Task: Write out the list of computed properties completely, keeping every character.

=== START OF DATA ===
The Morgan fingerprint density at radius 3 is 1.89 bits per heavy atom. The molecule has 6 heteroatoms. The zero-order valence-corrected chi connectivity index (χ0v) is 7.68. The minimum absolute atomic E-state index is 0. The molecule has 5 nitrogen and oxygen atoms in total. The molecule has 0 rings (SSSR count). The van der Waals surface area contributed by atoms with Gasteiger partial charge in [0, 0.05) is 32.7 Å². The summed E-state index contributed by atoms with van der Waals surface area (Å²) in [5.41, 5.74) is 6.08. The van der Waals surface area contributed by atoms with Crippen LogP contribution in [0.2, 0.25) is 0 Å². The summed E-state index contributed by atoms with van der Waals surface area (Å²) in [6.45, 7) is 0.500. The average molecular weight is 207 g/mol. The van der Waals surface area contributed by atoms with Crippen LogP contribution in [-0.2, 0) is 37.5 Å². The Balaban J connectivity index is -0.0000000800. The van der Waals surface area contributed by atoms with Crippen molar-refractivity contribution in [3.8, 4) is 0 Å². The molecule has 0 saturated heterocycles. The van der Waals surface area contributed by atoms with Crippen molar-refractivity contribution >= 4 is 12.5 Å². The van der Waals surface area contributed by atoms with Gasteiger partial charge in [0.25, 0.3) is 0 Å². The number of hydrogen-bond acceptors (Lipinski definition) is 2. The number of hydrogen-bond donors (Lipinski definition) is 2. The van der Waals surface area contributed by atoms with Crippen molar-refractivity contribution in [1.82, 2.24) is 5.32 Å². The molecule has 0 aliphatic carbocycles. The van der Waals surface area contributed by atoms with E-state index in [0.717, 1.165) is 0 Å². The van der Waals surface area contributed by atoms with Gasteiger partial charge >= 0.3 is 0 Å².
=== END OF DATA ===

The Morgan fingerprint density at radius 3 is 1.89 bits per heavy atom. The molecule has 6 heteroatoms. The zero-order valence-corrected chi connectivity index (χ0v) is 7.68. The minimum absolute atomic E-state index is 0. The molecule has 5 nitrogen and oxygen atoms in total. The molecule has 0 rings (SSSR count). The van der Waals surface area contributed by atoms with Gasteiger partial charge in [0, 0.05) is 32.7 Å². The summed E-state index contributed by atoms with van der Waals surface area (Å²) in [5.41, 5.74) is 6.08. The van der Waals surface area contributed by atoms with Crippen LogP contribution in [0.2, 0.25) is 0 Å². The summed E-state index contributed by atoms with van der Waals surface area (Å²) in [6.45, 7) is 0.500. The average molecular weight is 207 g/mol. The van der Waals surface area contributed by atoms with Crippen LogP contribution in [-0.2, 0) is 37.5 Å². The Balaban J connectivity index is -0.0000000800. The van der Waals surface area contributed by atoms with Crippen molar-refractivity contribution in [3.8, 4) is 0 Å². The molecule has 0 saturated heterocycles. The van der Waals surface area contributed by atoms with Crippen molar-refractivity contribution >= 4 is 12.5 Å². The van der Waals surface area contributed by atoms with Gasteiger partial charge in [0.25, 0.3) is 0 Å². The number of hydrogen-bond acceptors (Lipinski definition) is 2. The number of hydrogen-bond donors (Lipinski definition) is 2. The van der Waals surface area contributed by atoms with Crippen molar-refractivity contribution in [1.82, 2.24) is 5.32 Å². The molecule has 0 aliphatic carbocycles. The van der Waals surface area contributed by atoms with E-state index in [0.717, 1.165) is 0 Å². The van der Waals surface area contributed by atoms with Gasteiger partial charge >= 0.3 is 0 Å².